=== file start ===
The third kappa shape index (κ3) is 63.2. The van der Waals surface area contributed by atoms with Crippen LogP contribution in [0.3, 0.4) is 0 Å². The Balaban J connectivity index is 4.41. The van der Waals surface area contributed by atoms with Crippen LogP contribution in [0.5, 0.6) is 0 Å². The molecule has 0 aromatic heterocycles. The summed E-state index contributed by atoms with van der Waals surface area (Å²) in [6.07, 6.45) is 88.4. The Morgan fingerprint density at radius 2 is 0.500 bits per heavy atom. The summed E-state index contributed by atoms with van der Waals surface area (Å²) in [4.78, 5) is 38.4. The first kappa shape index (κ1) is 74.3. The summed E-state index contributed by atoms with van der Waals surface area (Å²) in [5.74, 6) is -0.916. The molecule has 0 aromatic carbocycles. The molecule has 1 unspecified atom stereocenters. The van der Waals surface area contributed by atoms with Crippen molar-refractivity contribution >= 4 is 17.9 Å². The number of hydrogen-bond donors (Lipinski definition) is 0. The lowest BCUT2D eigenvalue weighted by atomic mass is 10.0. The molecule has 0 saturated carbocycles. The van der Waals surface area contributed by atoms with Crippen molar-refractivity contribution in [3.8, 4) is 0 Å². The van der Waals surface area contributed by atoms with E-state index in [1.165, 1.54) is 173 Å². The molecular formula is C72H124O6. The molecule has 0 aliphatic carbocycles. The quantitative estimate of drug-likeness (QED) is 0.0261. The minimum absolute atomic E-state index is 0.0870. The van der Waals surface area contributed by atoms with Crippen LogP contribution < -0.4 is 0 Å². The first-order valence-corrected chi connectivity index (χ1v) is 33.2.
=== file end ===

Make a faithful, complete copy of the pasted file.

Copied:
The third kappa shape index (κ3) is 63.2. The van der Waals surface area contributed by atoms with Crippen LogP contribution in [0.3, 0.4) is 0 Å². The Balaban J connectivity index is 4.41. The van der Waals surface area contributed by atoms with Crippen LogP contribution in [0.5, 0.6) is 0 Å². The molecule has 0 aromatic heterocycles. The summed E-state index contributed by atoms with van der Waals surface area (Å²) in [6.07, 6.45) is 88.4. The Morgan fingerprint density at radius 2 is 0.500 bits per heavy atom. The summed E-state index contributed by atoms with van der Waals surface area (Å²) in [4.78, 5) is 38.4. The first kappa shape index (κ1) is 74.3. The summed E-state index contributed by atoms with van der Waals surface area (Å²) in [5.74, 6) is -0.916. The molecule has 0 aromatic carbocycles. The molecule has 1 unspecified atom stereocenters. The van der Waals surface area contributed by atoms with Crippen molar-refractivity contribution >= 4 is 17.9 Å². The number of hydrogen-bond donors (Lipinski definition) is 0. The lowest BCUT2D eigenvalue weighted by atomic mass is 10.0. The molecule has 0 saturated carbocycles. The van der Waals surface area contributed by atoms with Crippen molar-refractivity contribution in [3.8, 4) is 0 Å². The van der Waals surface area contributed by atoms with E-state index in [1.165, 1.54) is 173 Å². The molecular formula is C72H124O6. The molecule has 0 aliphatic carbocycles. The quantitative estimate of drug-likeness (QED) is 0.0261. The minimum absolute atomic E-state index is 0.0870. The van der Waals surface area contributed by atoms with Crippen LogP contribution < -0.4 is 0 Å². The first-order valence-corrected chi connectivity index (χ1v) is 33.2.